BETonMACE: Trial Shows Novel BET Protein Inhibitor Apabetalone Is Safe and Could Potentially Be Used To Improve Cardiovascular Outcomes

Fahad Alkhalfan, M.D.
By Fahad Alkhalfan, M.D. on

During the American Heart Association 2019 meeting, Dr. Kosh Ray presented the results of the BETonMACE trial. Dr. Ray and his teams showed apabetalone, a BET protein inhibitor was safe and well-tolerated and could potentially be used to reduce the risk of major adverse cardiovascular events (MACE).

Apabetalone, a bromodomain and extra terminal protein inhibitor (BET) that exerts its effect by methylating DNA, has been demonstrated to potentially have a cardiovascular benefit. However, this conclusion was based on aggregate data from multiple trials. The investigators wanted to conduct a trial to determine whether apabetalone could reduce the incidence of MACE. The investigators enrolled patients with type 2 diabetes mellitus who had a history of acute coronary syndrome 7-90 days prior to the screening visit and a low HDL cholesterol. Patients who were planned to have further revascularization procedures, have or had severe heart failure, have severe renal impairment or evidence of liver cirrhosis or abnormal liver function tests were excluded. The primary endpoint of this study was a composite of cardiovascular death, non-fatal myocardial infarction (MI) or stroke. Patients were first enrolled in a screening period where they were treated with atorvastatin (40-80mg) or rosuvastatin (20-40mg) for 1-2 weeks. Once the screening period was completed, patients were randomized in a 1:1 ratio to either apabetalone (100mg twice daily) or placebo. Patients were followed for a median of 26 months.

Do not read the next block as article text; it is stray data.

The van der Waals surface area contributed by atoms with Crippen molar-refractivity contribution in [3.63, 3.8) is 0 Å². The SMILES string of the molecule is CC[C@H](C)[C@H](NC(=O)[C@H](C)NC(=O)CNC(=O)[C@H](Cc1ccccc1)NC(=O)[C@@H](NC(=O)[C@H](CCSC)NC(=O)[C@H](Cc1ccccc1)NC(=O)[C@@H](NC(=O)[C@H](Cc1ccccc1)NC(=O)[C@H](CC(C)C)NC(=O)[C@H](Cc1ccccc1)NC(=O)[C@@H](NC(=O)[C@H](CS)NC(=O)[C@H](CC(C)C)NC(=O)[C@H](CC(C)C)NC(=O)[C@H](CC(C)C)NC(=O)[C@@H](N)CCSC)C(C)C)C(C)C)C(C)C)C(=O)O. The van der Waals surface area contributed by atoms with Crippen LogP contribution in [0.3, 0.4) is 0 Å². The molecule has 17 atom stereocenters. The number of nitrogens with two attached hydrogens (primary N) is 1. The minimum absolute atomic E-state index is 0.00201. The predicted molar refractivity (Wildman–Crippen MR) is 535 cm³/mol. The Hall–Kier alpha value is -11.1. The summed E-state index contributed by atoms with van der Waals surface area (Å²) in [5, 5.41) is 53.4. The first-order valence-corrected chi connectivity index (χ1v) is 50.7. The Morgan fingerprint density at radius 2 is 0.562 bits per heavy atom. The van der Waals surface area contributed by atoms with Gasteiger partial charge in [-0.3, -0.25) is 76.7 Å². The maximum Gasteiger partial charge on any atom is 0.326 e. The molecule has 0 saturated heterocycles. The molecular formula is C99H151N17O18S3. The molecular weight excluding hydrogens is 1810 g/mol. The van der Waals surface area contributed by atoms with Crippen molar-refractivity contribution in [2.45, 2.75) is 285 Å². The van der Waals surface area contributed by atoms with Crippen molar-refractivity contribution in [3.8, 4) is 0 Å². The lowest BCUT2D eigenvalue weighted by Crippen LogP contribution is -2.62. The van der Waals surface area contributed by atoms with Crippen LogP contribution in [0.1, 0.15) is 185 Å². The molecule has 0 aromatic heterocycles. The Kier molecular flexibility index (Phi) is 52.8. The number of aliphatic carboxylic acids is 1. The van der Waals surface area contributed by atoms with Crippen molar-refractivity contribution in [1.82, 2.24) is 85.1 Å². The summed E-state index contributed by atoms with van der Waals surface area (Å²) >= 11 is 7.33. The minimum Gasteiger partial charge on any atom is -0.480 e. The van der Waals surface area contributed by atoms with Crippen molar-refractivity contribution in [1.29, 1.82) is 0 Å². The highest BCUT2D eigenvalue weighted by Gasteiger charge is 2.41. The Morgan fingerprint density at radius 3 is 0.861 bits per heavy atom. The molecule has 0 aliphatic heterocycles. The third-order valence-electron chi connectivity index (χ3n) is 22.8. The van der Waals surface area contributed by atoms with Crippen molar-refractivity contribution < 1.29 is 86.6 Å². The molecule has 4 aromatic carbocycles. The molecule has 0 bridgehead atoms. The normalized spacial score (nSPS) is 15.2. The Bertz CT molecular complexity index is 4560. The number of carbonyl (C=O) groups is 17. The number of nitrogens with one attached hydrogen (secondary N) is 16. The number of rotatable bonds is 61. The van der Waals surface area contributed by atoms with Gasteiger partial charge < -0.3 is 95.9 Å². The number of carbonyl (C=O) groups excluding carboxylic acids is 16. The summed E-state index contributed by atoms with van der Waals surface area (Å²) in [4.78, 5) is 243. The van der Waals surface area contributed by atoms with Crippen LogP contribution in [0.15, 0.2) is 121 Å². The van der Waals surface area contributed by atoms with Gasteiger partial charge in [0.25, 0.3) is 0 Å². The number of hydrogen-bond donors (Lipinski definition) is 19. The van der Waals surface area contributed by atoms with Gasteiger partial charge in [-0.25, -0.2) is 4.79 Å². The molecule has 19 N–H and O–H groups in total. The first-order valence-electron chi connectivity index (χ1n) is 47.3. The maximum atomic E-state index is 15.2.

Of the 2,425 patients enrolled in the study, 1,212 were randomized to apabetalone and 1,206 were randomized to placebo. In both arms, 89.8% of the patients completed the study. Reasons for non-completion in both arms included the occurrence of an adverse event, withdrawal of consent, death or loss to follow up. The primary endpoint occurred in 12.4% of patients in the placebo group and 10.3% of patients in the apabetalone group (HR 0.82, 95% CI 0.65-1.04), p = 0.11). As part of the prespecified analysis, death from undetermined cause was excluded. While there was a signal that could indicate a potential benefit with Aapabetalone use, the results were not statistically significant (HR 0.79, 95% CI 0.62-1.01, p = 0.06). While the rate of adverse events was similar between the two groups, patients in the apabetalone group had a higher rate of abnormal transaminases and a higher rate of patients discontinued the drug due to abnormal liver function tests.

The study showed that apabetalone was generally safe and well-tolerated, albeit associated with an increased risk of abnormal liver function test. However, apabetalone did not have a significant effect on the incidence of MACE events. Although the results were not statistically significant, the study does provide a signal for efficacy that could potentially be studied in further trials.

Click here to view the study slides.

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